A St. Paul school is trying a new way of assessing if kids know their stuff. Some parents are skeptical.
Eighth-grade geometry students, including Boa Xiong, center, follow along in the text with their teacher Angela Corbett while reviewing the pythagorean theorum and special triangles for comprehension before taking the real test.
Sadia Parr doesn't have to do her homework anymore.
The eighth-grader at St. Paul's Hazel Park Middle School Academy does it anyway, she says, because "it's practice." But when it comes to getting good grades, homework doesn't matter.
In an effort to improve the school's test scores, Hazel Park has made a change that some assert is a new trend in student assessment. Rather than hand out traditional letter grades based on homework, tests, extra-credit and participation, the school grades students solely on how well they understand the material.
It's called "standards-based grading," and it measures whether kids understand Minnesota's education standards, the foundation for Minnesota's state tests.
"There are a lot of kids who don't know how to play the game of school, but they're proficient," said Kelly Detzler, a geography teacher who helped set up the program. "We were seeing a high rate of kids failing because they didn't do their homework, even though they understood the material."
Not all the parents are convinced.
"I just think schooling should be more than straight testing," said parent Tara Franco, whose son Mario is in eighth grade. "Hopefully the kids don't get shocked when they get into high school and have so much more expected of them."
Changes the focus
The state tests required under the federal No Child Left Behind law address how well students understand each state's education standards.
Hazel Park hasn't done well on Minnesota's tests in recent years: In 2008, less than half the students in seventh and eighth grade were proficient on the state math and reading tests.
The Hazel Park system tells students at the beginning of a unit what they will have to prove they know by the end. A "4" means they exceed proficiency; zero means they can't demonstrate any understanding of the skills.
That proof can come in the form of tests, or other in-class projects such as writing newspaper articles or making posters.
In the end, the school hopes students' zero through 4 ratings will more faithfully predict how well students do on state tests.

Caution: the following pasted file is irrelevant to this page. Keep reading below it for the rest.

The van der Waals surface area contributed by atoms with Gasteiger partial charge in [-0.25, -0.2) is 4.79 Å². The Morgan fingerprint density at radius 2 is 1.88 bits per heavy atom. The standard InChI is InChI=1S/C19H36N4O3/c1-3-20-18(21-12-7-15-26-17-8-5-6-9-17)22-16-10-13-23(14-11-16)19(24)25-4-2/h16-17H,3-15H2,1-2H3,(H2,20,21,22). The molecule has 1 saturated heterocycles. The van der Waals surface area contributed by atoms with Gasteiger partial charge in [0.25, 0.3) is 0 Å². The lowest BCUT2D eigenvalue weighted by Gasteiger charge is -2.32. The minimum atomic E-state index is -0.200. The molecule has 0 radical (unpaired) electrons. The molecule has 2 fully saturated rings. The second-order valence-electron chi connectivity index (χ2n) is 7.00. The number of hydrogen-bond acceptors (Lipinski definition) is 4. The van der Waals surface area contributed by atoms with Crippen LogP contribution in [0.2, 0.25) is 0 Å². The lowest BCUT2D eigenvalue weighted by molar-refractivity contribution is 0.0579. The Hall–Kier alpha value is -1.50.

"If it puts the focus on what kids ought to be learning and what kids learn, then it's probably a good thing," said Joan Herman, director of the National Center for Research on Evaluation, Standards and Student Testing.
She said that in a nationwide movement about state standards, grading based on the standards is the next logical step.
The way a school grades tells kids what is important to learn. Having the grades reflect what the state wants students to know makes sense, she said.
In Edina, elementary schools have been using a similar grading scheme since the 2006-07 school year.
"We just want to have an accurate indication of where students are in the learning process," said Jenni Norlin-Weaver director of teaching and learning for the district. "I'd love to get away from the idea of a report card. I'd love to think about a continuous process in which parents, students and teachers have a great sense of how the student is progressing."
Before, the problem was that the district's six elementary schools all had different grading systems, she said.
"You can always ask, what does the A, B, C, D system mean anyway, since different teachers always assign different values to those systems."
St. Paul's Ramsey Junior High is also considering moving to a system like Hazel Park's, said Principal Bruce Maeda.
The letter-grade system has been in place at Ramsey "for a long time," Maeda said. But research has shown that "the way we assess students isn't necessarily accurate anymore."
One thing that gives him pause is getting parents to agree.
"How do we change a system that's so ingrained? Parents are used to, 'My kid got an A. This is what that means, or what we think it means. He must be doing fine.'"
Grades more balanced
Under the new system, Hazel Park has seen fewer students get the best grades, and fewer get the worst.
Students who know how to "game the system" by faithfully turning in homework and extra credit, even though they don't understand the material, are having a harder time. Students who don't turn in homework, but know how to do the work, are having an easier time, Detzler said.
The school has also tracked whether the amount of students doing homework has dropped. It hasn't, she said.
As to whether it will make a difference in student achievement, it's too early to tell because students haven't taken the state tests yet.
In Edina, Norlin-Weaver said the achievement of low-income students has increased under the new grading system, but the district doesn't know if the grading system alone is responsible.
Using standards-based grading at a high school, Norlin-Weaver said, would be more complicated to pull off because of the importance put on GPAs, especially in regard to college admission.
At Hazel Park, if a student gets a 2 or less on a test or project, they can work with the teacher to see where they went wrong, and take the test again until it's clear they understand the material.
"It helps me," said eighth-grader Estefani Huerta, "because then I can find out what I need to work on. You get to practice, and then do it over."
Emily Johns • 612-673-7460